During the night of April 6, a giant bust of Edward Snowden was placed atop a pillar in Brooklyn’s Fort Green Park by an anonymous group. Fort Greene Park is home to the Prison Ship Martyrs Monument, dedicated to colonial revolutionaries who died during the War of Independence on British prison ships docked on the Brooklyn waterfront.
While most people slept, a trio of artists and some helpers installed a bust of NSA whistleblower Edward Snowden in Brooklyn on Monday morning. The group, which allowed ANIMAL to exclusively document the installation on the condition that we hide their identities, hauled the 100-pound sculpture into Fort Greene Park and up its hilly terrain just before dawn. They fused it to part of the Prison Ship Martyrs Monument, a memorial to Revolutionary War soldiers. [..]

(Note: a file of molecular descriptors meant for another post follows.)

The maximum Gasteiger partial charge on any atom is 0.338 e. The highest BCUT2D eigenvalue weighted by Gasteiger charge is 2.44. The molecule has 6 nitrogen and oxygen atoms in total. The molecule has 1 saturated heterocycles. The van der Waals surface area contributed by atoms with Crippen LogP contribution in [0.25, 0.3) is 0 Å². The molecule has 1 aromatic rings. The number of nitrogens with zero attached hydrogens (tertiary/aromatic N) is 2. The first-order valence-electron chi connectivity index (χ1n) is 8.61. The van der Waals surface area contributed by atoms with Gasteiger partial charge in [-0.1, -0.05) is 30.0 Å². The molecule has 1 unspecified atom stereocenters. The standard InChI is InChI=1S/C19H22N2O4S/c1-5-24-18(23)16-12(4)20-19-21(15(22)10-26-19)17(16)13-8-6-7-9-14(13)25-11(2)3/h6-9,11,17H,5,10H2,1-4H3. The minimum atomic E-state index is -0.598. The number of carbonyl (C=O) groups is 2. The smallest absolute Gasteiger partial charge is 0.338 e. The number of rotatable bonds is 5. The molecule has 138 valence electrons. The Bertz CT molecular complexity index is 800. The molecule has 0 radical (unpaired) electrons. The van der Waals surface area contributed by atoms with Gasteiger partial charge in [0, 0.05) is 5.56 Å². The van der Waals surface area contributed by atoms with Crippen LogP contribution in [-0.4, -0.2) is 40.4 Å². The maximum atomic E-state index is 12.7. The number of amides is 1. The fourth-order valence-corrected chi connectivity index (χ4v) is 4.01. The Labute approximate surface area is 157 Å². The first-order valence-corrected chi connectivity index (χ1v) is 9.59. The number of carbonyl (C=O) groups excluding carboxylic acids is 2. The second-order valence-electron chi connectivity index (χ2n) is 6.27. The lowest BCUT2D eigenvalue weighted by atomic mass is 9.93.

The idea for the Snowden tribute was conceived about a year ago by two New York City-based artists with a history of pulling off notable public interventions. They linked up with a renowned sculptor on the West Coast who was sympathetic to their cause.
The bust was found by the NYC police and the parks department covered the bust with a tarp and removed it to an unknown location. That didn’t deter the Snowden supporters, the next night the bust was replaced with a hologram.
That first lightning strike by an anonymous group of artists was followed by a second, carried out before dawn on Tuesday, by a group calling itself the Illuminators.
“We recreated it digitally,” said Grayson Earle, 28, a member of the second group. “We used some projection mapping software so we could put the image exactly where we wanted.”
So for about 20 minutes on Tuesday morning, a hologram of the Snowden bust hovered in the park, at the same spot where the object had rested the day before.
“We wanted to further the discussion,” said Kyle Depew, 29, who came up with the idea for the hologram.